It is worth noting that each of these state laws is considered to be a primary law in West Virginia. As a primary law, a police officer can ticket a driver for the infraction even if there is no other law violation. The fact that these laws are so heavily enforced is indicative of the serious threat that they pose, not just to the distracted driver, but to other civilians and passengers as well.

While studying this rising phenomenon, researchers found that drivers visibly manipulating handheld devices had almost doubled between the years 2013 and 2014. In addition, young drivers were overwhelmingly more likely to be distracted by handheld devices while driving than their older counterparts.

Steps to Take

If you find yourself routinely partaking in risky behavior while driving, then one of the most important things you can do is limit potential distractions before getting in your car. If you frequently text and drive, then simply turn off your phone while you’re in the car. Even if you lead a particularly busy life, it will be far more damaging to your career if you’re dead than if you’re temporarily unavailable while traveling between your office and your home. If you think that you can get away with a hands-free device as an alternative to traditional cell phones, then you might want to think again. While it’s true that you won’t be violating any state laws with a hands-free device, it still poses a significant risk to your driving ability. Researchers have found that simply maintaining a constant conversation can seriously impact a driver’s ability to pay attention to their surroundings. Even if you won’t get a ticket, it could still result in a serious injury.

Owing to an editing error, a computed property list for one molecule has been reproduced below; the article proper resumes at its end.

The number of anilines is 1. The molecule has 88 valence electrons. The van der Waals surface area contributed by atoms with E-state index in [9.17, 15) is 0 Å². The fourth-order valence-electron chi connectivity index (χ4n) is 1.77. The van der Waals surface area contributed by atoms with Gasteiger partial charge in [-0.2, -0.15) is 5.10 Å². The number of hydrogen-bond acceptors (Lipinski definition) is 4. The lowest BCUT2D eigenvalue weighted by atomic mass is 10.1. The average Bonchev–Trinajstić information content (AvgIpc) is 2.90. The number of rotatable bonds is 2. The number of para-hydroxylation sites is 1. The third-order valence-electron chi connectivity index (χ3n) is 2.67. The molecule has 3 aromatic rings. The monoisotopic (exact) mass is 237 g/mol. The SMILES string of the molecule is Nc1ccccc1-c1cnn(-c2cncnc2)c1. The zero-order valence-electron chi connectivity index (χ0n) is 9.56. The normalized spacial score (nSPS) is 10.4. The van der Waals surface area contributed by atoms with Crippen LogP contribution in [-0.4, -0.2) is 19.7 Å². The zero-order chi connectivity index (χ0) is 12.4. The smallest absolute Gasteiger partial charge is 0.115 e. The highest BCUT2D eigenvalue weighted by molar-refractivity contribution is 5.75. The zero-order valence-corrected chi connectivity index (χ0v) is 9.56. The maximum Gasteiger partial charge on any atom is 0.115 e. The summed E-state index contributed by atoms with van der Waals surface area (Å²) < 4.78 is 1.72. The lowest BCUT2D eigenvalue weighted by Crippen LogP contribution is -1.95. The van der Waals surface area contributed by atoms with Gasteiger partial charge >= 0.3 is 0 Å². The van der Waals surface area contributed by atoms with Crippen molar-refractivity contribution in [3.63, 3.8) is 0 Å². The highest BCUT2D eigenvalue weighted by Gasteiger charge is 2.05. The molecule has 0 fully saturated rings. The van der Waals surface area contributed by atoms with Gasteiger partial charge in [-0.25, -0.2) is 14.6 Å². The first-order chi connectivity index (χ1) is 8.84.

For those curious as to why distracted driving varies from state-to-state, that’s because of the way jurisdiction works in Congress. Although there have been several different laws that have been proposed to combat distracted driving, more support is needed from regular people for any action to be taken. Until then, states like West Virginia need to design the relevant laws themselves. Hopefully, after reading here about the dangers of distracted driving, you’ll be more aware of it in the future. Even if you’re not someone that regularly drives while texting, you can at least keep an eye out for friends and family members that do. If you can change even just one person’s habits and make them a safer driver, you’ll have made the roads safer for everyone.

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Jan Dils, Attorneys at Law

Jan Dils, Attorneys at Law